the Kentucky Board of Education last month began crafting a list of
desired characteristics for candidates to be the state’s next
commissioner of education, they didn’t start out with “strong leadership
skills,” or “experienced in school- and/or state-level decision
making.” The first trait mentioned and discussed in detail was that of
being a good communicator.
Commissioner Terry Holliday has been routinely praised – and panned –
in this arena. Communications comes up in Holliday’s annual performance
review by the state board – almost always in glowing terms. Yet Holliday
also has had detractors on his message delivery talents.
is what I hope is an objective look back at what Holliday has done – or
has caused to happen – in terms of communications during his tenure.
It’s one more heavily measured with pros than cons.
Quantity and quality
begin with, Holliday loves technology like a teenager with the latest
personal electronic device. And he uses that passion to reach broad
Superintendent and Fast Five on Friday email blasts always come with the
point that these are crafted to reduce the volume of Frankfort-out
communications. Granted, these outreach tools put information at local
educators’ fingertips on a regular basis.
in his work in Frankfort, Holliday began a weekly weblog in which he
shared insights – usually his own – on education challenges of the day
in Kentucky and across the nation.
streaming has become an important asset to the Department of Education
during Holliday’s residency. Monthly superintendent webinars,
task-specific online updates and state board meetings are available to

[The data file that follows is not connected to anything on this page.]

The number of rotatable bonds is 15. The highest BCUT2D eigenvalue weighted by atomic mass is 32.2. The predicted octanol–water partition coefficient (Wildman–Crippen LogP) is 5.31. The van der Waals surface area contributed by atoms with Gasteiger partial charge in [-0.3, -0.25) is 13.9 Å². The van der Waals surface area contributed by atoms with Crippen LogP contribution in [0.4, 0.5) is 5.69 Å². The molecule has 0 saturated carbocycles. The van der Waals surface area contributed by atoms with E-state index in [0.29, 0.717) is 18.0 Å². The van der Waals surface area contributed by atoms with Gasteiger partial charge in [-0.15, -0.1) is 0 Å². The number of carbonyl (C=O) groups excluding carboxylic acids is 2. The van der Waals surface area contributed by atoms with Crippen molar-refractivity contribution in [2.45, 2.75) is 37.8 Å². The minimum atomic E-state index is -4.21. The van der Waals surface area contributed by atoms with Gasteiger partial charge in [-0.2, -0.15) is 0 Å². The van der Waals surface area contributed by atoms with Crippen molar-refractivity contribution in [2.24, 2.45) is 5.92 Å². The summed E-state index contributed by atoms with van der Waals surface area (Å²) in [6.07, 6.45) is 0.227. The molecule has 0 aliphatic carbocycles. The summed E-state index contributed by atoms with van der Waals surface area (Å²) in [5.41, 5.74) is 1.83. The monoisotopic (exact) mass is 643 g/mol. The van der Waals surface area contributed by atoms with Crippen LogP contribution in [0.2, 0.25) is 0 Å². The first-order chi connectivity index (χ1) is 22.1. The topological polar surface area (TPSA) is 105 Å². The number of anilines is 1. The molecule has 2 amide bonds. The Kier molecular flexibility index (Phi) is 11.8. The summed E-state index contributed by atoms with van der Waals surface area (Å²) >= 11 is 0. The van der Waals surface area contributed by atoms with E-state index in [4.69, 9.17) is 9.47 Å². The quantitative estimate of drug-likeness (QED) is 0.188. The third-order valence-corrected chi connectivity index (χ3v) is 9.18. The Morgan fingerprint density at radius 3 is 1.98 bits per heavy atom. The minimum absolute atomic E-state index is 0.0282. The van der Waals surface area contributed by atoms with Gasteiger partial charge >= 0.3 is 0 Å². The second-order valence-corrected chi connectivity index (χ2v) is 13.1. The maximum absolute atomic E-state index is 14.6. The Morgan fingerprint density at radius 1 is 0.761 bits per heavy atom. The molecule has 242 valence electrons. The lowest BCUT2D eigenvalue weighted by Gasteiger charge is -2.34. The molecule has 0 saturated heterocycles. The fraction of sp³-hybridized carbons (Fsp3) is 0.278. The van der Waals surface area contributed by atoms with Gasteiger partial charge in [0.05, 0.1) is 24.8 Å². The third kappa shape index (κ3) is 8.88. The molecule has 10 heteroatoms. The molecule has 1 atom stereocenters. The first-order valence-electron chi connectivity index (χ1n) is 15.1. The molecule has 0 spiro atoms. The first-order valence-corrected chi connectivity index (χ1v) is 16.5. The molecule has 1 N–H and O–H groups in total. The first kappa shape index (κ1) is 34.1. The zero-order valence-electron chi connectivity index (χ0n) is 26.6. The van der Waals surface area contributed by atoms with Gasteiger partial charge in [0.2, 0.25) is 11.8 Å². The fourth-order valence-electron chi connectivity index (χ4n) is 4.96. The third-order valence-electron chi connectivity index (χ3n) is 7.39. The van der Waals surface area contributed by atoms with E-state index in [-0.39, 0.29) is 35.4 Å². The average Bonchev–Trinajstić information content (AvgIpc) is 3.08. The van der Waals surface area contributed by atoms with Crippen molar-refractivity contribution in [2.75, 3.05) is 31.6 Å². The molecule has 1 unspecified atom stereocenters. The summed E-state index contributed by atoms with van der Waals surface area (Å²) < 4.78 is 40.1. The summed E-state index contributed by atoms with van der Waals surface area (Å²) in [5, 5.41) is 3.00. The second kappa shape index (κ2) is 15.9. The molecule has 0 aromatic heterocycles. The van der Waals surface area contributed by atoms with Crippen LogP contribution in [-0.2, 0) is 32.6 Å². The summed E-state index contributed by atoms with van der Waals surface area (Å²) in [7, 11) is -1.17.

those who want to hear first-hand from state officials. An important
element of the superintendent webinars is the live Q&A email option,
affording viewers the chance for on-the-spot clarification.
communications efforts during the Holliday commissionership include
stakeholder advisory group sessions, presentations at regional education
cooperative meetings, an annual superintendents’ summit and, most
years, an online poll for school staff to rate the inquiry response
performance of KDE staff. And I haven’t touched on his national voice as
a proponent for how Kentucky schools are improving.
other communications standard that Holliday set that will be impossible
for his successor to top, but is worthy of a bucket list: a visit to
each of the state’s 173 school systems. Let no one discount the impact
of any Frankfort leader getting out of the capital city on a dedicated
mission to show that teaching, learning and leading in Jenkins
Independent is just as important as it is in Jefferson County. Anyone
who attended one of Holliday’s stopovers could see the local pride in
being able to show off to the state’s top school executive.
Listening while leading?
in this assessment, Holliday has done much with the mantle of
Kentucky’s K-12 communicator in chief. But, if there is a communications
skill that his successor can improve upon, here is a vote to also
become known as KDE’s listener in chief.
district leaders and some KDE staff have shared examples of times when
Holliday has frustrated them with his approach when exchanging views on
challenging topics. Even with all of the listening examples cited above,
Holliday’s tendency for blunt rebuttals and the appearance of planning a
rejection while a speaker is talking have dogged him to several
Educator and author
Stephen Covey – he of the 7 Habits of Highly Effective People – could
have been talking about Holliday when he wrote, “Most people do not
listen with the intent to understand; they listen with the intent to
Of course, that’s a lesson for lots of people in a leadership role, not just Holliday.
The Last Word
K-PREP ratings applied here, this observer would give Terry Holliday a
grade of “distinguished” as a communicator. That certainly doesn’t mean
he achieved all of the things addressed in this column on his own. Nor
does it suggest that his successor can’t come in and rewrite the
communications mark of excellence.
when it comes to the important stuff, Holliday has been sufficiently
skilled to get his message out, and that of public education in Kentucky